Other Jewish experts agree. “This is not about animal rights,” said Joe M. Regenstein, a professor of food science who runs a kosher and halal food program at Cornell University. “It’s an invitation to Jews and Muslims to leave.”
Well-practiced kosher slaughter, he said by telephone, can be as humane as the most advanced nonreligious methods.
Amsterdam’s shochet, or kosher slaughterer, is Motty Rosenzweig, 45, whose maternal grandfather, also a shochet, died in the Holocaust, as did three-fourths of the Netherlands’ Jews. He works in Amsterdam on Mondays, slaughtering sheep and cattle, and in Belgium on other days. A calm, bearded man, he tends to agree with Professor Regenstein.
If a ban came, “I’d no longer have work on Monday,” he said with a laugh. “We would have to turn to imports.” He noted that there was no way to tell whether imported meat was slaughtered to Dutch specifications.
Over at the Marcus kosher butcher shop on Waalstraat, a few blocks from Mr. Kilic’s store, women crowded in to inspect and buy the cuts of meat, beef sausages and cold cuts, including a kind of Dutch pastrami.
The manager, Luuk Koole, 52, said the shop supplied other stores and restaurants. Business is all right, he said, “but you don’t become rich.”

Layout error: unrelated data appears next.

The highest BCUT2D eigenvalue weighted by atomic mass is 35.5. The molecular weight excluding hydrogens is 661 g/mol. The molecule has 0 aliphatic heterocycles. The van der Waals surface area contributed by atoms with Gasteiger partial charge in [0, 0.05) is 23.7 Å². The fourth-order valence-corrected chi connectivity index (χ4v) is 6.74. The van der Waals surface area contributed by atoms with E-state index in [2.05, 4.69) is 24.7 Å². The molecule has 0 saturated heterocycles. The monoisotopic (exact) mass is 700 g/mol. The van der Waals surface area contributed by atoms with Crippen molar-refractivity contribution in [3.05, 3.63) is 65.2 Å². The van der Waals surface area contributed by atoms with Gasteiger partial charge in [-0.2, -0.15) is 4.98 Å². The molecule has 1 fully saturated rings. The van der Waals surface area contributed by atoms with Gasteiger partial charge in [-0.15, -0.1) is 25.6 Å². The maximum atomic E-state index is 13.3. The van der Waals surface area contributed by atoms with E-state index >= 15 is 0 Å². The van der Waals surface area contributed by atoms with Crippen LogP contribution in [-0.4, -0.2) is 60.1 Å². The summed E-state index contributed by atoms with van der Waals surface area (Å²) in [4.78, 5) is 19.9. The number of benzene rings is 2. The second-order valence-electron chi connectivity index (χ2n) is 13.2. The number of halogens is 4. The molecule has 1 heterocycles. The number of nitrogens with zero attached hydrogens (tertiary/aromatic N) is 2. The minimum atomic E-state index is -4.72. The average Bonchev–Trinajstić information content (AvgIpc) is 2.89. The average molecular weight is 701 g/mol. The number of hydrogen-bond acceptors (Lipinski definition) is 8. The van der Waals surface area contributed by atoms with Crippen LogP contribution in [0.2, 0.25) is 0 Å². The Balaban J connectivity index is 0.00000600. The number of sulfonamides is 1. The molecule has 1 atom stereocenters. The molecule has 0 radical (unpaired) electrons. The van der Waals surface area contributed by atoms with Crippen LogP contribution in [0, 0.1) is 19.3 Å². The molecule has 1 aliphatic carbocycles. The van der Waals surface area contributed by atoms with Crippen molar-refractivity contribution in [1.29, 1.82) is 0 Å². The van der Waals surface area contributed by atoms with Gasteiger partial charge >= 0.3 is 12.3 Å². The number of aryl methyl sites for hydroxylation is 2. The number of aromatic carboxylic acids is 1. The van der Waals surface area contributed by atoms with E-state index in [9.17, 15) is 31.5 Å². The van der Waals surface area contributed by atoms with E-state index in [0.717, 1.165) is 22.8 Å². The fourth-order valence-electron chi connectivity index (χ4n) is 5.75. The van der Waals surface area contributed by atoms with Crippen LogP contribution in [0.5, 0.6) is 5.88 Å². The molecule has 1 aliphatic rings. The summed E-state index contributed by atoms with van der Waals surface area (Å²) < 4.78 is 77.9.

Iris Asscher said she shopped at the market once a week to buy meat for her kosher kitchen. “Meat, anything, chicken to beef,” she said. If the law took effect, she said, “I guess we would order from abroad.” A friend who recently traveled to France came back with glowing reports of kosher butcher shops there.
Muslims, particularly the Turks, are often more relaxed about the possible ban. Ulas Okten, whose Turkish bank sent him to work in Amsterdam two years ago, picked among the groceries in Mr. Kilic’s store. Though a Muslim, he said he did not insist on halal meat. “Though I do think that meat from which the blood has been drained, as in halal, is tastier,” he said.
This article has been revised to reflect the following correction:
Correction: June 27, 2011
An earlier version of this article misstated the age of Marianne Thieme as 49.
June 26, 2011, NY times